Kochi: Kochi Refineries will spend around Rs 8 billion ($175.3 million) to set up a crude import facility and upgrade fuel quality to help it compete in the domestic and export markets, say officials.
The company, a subsidiary of Bharat Petroleum Corporation Ltd (BPCL), will spend Rs 5 billion to set up an import facility 20 km off the coast to allow crude carriers (VLCCs) to unload oil.
"Now only very small vessels carrying 60,000 tonnes of crude can come to the Cochin port. With the new investment, we can get crude in VLCCs that can carry 300,000 tonnes (2 million barrels)," says Kochi Refineries finance director Cherian Punnoose.
The project, scheduled to be completed by 2006, will help the company save Rs 1.6 billion a year in freight costs and enable it to export to foreign countries such as Sri Lanka. "We can also use the facility to import crude oil in VLCCs for BPCL or other refineries," he says.
Punnoose says the investment will also enable the company to import crude from Nigeria and Angola to offset an expected shortage of locally produced sweet or low-sulphur crude oil.
The company received 60,000 bpd of sweet crude from Oil and Natural Gas Corporation (ONGC) in the year ended March 2003 but in the current fiscal year, it will get only 48,000 bpd as ONGC is diverting supplies to a recently acquired refining subsidiary.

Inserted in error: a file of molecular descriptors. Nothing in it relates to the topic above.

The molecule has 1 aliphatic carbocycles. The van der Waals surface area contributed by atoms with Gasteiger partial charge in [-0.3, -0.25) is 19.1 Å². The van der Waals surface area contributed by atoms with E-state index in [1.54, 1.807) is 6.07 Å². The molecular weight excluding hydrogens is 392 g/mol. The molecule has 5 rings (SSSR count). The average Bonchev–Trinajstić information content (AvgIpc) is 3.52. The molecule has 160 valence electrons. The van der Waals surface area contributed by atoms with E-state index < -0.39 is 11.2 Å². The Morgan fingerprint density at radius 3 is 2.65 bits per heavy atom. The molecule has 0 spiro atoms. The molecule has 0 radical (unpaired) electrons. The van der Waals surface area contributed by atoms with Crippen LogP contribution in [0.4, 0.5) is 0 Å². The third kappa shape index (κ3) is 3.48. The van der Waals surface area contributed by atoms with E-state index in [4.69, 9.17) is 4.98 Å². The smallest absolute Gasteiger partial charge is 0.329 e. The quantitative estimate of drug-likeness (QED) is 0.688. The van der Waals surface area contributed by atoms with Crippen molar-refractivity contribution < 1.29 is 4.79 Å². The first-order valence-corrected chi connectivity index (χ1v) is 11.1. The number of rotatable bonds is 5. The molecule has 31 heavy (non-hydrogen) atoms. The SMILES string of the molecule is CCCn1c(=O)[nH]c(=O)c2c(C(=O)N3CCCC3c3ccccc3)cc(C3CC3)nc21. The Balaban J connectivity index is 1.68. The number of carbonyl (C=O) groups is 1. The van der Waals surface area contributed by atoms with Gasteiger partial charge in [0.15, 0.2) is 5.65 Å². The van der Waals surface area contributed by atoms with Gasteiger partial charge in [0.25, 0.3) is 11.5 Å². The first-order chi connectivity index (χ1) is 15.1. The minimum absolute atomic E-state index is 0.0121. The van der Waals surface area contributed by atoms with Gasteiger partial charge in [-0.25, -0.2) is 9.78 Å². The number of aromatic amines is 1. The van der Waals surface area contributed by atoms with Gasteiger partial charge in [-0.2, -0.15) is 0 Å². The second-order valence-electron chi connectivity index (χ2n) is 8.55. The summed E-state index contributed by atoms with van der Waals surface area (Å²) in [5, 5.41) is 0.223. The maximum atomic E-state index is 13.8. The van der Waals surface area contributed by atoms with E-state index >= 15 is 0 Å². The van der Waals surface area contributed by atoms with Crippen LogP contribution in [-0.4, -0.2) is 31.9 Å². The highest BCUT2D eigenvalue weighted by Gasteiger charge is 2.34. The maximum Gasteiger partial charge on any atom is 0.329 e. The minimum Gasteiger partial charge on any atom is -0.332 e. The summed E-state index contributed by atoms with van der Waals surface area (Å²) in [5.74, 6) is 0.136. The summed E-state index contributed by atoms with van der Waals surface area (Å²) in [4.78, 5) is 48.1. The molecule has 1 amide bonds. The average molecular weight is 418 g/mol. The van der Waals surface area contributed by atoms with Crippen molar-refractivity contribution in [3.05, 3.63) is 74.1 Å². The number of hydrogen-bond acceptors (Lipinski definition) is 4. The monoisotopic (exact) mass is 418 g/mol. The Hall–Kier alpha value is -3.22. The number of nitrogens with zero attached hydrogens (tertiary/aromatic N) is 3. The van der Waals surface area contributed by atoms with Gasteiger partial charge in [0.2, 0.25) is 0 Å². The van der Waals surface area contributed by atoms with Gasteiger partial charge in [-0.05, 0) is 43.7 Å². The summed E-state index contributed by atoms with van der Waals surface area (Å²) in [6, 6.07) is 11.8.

The 150,000-barrel-per-day refinery is spending another Rs 2.8 billion to upgrade fuel quality to abide by strict emission regulations being introduced in 2005, he says. The coastal refinery, which is close to Sri Lanka, is eyeing the market for transport fuels in the island.
BPCL, which controls Kochi Refinery, is trying to get a slice of the retail market in Sri Lanka, where the state-run Indian Oil Corp (IOC) has already acquired petrol stations and is operating storage tanks.
Punnoose says the company''s refining margin since April, the first month of the fiscal year, was about $3 per barrel, down from $4.2 last year, when soaring prices helped refiners make record profits.
The company also plans to increase its refining capacity by about 30,000 bpd by 2008, officials say. India has 17 refineries that can process 2.3-million bpd. It imports 70 per cent of its crude oil requirement, mostly from the Middle East.